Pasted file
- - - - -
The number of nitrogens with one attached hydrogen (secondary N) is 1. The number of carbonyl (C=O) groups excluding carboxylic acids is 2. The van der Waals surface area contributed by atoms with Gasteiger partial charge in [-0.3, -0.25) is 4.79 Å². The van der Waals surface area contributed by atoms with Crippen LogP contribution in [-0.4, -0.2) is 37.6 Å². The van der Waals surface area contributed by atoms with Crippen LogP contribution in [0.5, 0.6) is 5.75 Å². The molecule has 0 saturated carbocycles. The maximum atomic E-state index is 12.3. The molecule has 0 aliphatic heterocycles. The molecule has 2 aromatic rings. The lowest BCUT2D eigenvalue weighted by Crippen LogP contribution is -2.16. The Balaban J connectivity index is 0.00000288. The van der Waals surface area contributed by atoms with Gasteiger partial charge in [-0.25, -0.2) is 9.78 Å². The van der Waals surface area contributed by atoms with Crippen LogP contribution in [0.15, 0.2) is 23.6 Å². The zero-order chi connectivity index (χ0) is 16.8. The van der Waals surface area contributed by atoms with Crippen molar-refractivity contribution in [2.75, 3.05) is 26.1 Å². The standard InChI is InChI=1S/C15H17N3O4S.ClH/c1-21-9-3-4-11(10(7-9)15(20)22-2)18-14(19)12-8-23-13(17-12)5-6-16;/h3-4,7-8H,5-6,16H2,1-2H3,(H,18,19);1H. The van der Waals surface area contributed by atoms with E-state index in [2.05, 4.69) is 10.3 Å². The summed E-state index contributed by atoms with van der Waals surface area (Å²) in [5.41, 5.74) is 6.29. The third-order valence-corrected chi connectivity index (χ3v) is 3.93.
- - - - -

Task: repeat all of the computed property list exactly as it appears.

The number of nitrogens with one attached hydrogen (secondary N) is 1. The number of carbonyl (C=O) groups excluding carboxylic acids is 2. The van der Waals surface area contributed by atoms with Gasteiger partial charge in [-0.3, -0.25) is 4.79 Å². The van der Waals surface area contributed by atoms with Crippen LogP contribution in [-0.4, -0.2) is 37.6 Å². The van der Waals surface area contributed by atoms with Crippen LogP contribution in [0.5, 0.6) is 5.75 Å². The molecule has 0 saturated carbocycles. The maximum atomic E-state index is 12.3. The molecule has 0 aliphatic heterocycles. The molecule has 2 aromatic rings. The lowest BCUT2D eigenvalue weighted by Crippen LogP contribution is -2.16. The Balaban J connectivity index is 0.00000288. The van der Waals surface area contributed by atoms with Gasteiger partial charge in [-0.25, -0.2) is 9.78 Å². The van der Waals surface area contributed by atoms with Crippen LogP contribution in [0.15, 0.2) is 23.6 Å². The zero-order chi connectivity index (χ0) is 16.8. The van der Waals surface area contributed by atoms with Crippen molar-refractivity contribution in [2.75, 3.05) is 26.1 Å². The standard InChI is InChI=1S/C15H17N3O4S.ClH/c1-21-9-3-4-11(10(7-9)15(20)22-2)18-14(19)12-8-23-13(17-12)5-6-16;/h3-4,7-8H,5-6,16H2,1-2H3,(H,18,19);1H. The van der Waals surface area contributed by atoms with E-state index in [2.05, 4.69) is 10.3 Å². The summed E-state index contributed by atoms with van der Waals surface area (Å²) in [5.41, 5.74) is 6.29. The third-order valence-corrected chi connectivity index (χ3v) is 3.93.